The late Supreme Court Justice Harry Blackmun regretted the Court's 1976 Gregg vs. Georgia decision allowing executions to resume, saying in his dissent: "The path the Court has chosen lessens us all."
Daniel Cook, abused since infancy and now facing execution on August 8 in Arizona, is just the most current example of someone who endured severe childhood abuse only to later face execution. (Cook has a clemency hearing on Aug. 3; the prosecutor opposes his execution and it can still be stopped.)
There have been plenty of others.
It wasn’t supposed to be this way. In its 1976 Gregg v. Georgia decision, the US Supreme Court allowed executions to resume but required that juries be guided to restrict death sentences to the worst crimes committed by the worst offenders (aka “the worst of the worst”). The Court also endorsed laws “permitting the jury to dispense mercy on the basis of factors too intangible to write into a statute.” Defendants with mitigating circumstances (like youth, diminished mental capacity, or a history of childhood abuse) were supposed to receive lesser sentences.
So why do people with severe child abuse in their backgrounds keep ending up on death row? Are they really among the worst? SEE THE REST OF THIS POST
Last night, Governor Brad Henry of Oklahoma approved clemency and commuted Richard Tandy Smith’s death sentence to life without the possibility of parole. Smith was found guilty of murdering John Cederlund in 1986. Upon receiving a clemency recommendation from the Oklahoma Pardon and Parole Board, Governor Henry twice postponed Smith’s scheduled execution before ultimately accepting the recommendation and commuting the sentence.
Preceding to Governor Henry’s clemency approval, momentum had built in Oklahoma to see Mr. Smith spared. In a statement, the Governor said:
“I am very respectful of a jury’s verdict, the prosecutors who tried the case and the victim’s family who suffered because of the crime. However, after reviewing all of the evidence and hearing from both prosecutors and defense attorneys, I decided the Pardon and Parole Board made a proper recommendation to provide clemency and commute the death sentence.”
Given the Governor’s stated respect for the jury and the victim’s family, and given that those arguing for clemency included six trial jurors and the victim’s brother, this grant of clemency may not be too surprising.
Henry has now granted clemency to three death row inmates. On four other occasions, he has rejected clemency recommendations from the Oklahoma Pardon and Parole Board, and there have been 37 executions in Oklahoma during his term as Governor.
The votes have come in and the Oklahoma Pardon and Parole Board decided by three votes to two to recommend that Governor Brad Henry commute Richard Smith’s death sentence. Because this recommendation is nonbinding, it is vital that we continue speaking out in the name of justice for Mr. Smith. Governor Henry has received six previous recommendations for clemency for death row inmates from the Pardon and Parole Board since he has taken office on January 13, 2003. Unfortunately, he has taken the Board’s advice on only two of those six recommendations.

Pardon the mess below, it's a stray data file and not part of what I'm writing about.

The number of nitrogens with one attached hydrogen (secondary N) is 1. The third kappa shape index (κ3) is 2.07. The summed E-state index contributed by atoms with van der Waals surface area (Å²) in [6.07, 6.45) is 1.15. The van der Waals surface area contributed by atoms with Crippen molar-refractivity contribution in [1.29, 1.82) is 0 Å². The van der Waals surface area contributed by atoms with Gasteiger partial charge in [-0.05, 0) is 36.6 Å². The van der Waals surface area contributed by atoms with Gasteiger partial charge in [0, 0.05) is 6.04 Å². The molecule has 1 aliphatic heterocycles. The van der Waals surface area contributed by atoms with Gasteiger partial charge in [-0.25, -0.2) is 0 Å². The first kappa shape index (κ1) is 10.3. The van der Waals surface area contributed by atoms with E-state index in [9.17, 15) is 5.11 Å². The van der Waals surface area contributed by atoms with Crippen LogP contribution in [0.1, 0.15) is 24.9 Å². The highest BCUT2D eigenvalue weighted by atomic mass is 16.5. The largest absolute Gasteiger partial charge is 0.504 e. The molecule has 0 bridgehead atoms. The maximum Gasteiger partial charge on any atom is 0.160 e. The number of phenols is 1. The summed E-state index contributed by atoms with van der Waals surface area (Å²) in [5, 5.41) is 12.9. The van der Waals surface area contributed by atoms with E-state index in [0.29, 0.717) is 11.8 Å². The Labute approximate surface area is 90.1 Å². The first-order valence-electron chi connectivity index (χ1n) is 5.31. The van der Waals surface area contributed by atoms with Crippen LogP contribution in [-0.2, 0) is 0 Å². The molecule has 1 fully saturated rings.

In addition to the Pardon and Parole Board, six of the jurors who originally sentenced Mr. Smith to death have called for clemency. At the trial, these jurors never heard evidence of Mr. Smith’s harsh upbringing, addiction problems, and psychological and mental health issues, which they now cite as reasons for commuting Mr. Smith’s sentence.
Please continue to write appeals urging Governor Henry to accept the Board’s recommendation and reject the execution of Richard Smith.
Oklahoma has the opportunity to save a life on April 8, 2010 and it is our responsibility to take action to prevent another state killing. Richard Smith was convicted of murder in 1987, and now has been on death row for more than half of his life. Not only do six jurors from his trial now oppose his execution, but so does a brother of the victim.
Similar to many other death penalty cases, Richard Smith was not given an adequate defense. His lawyer presented almost no evidence, and no expert testimony. He did not begin investigating until seven to ten days before the date of trial, and he failed to present evidence of Smith’s past abuse as a child, addiction problems, psychological problems, brain injury, and borderline intelligence.
If the jury at the time of the trial had heard this evidence, the outcome of Smith’s case could have been significantly different. The six jurors who now oppose his execution exemplify the very reason why we should act in the name of justice. Due to Smith’s poor representation in trial, we must act to commute the death sentence of Richard Smith.
Executive clemency is in place so that justice can be upheld even when the courts drop the ball. In the case of Mr. Smith, powerful mitigating evidence was never heard by a jury. Justice would not be served by executing Richard Smith under these circumstances. The Oklahoma Pardon and Parole Board should recommend that Governor Brad Henry commute this death sentence, and Governor Henry should accept that recommendation.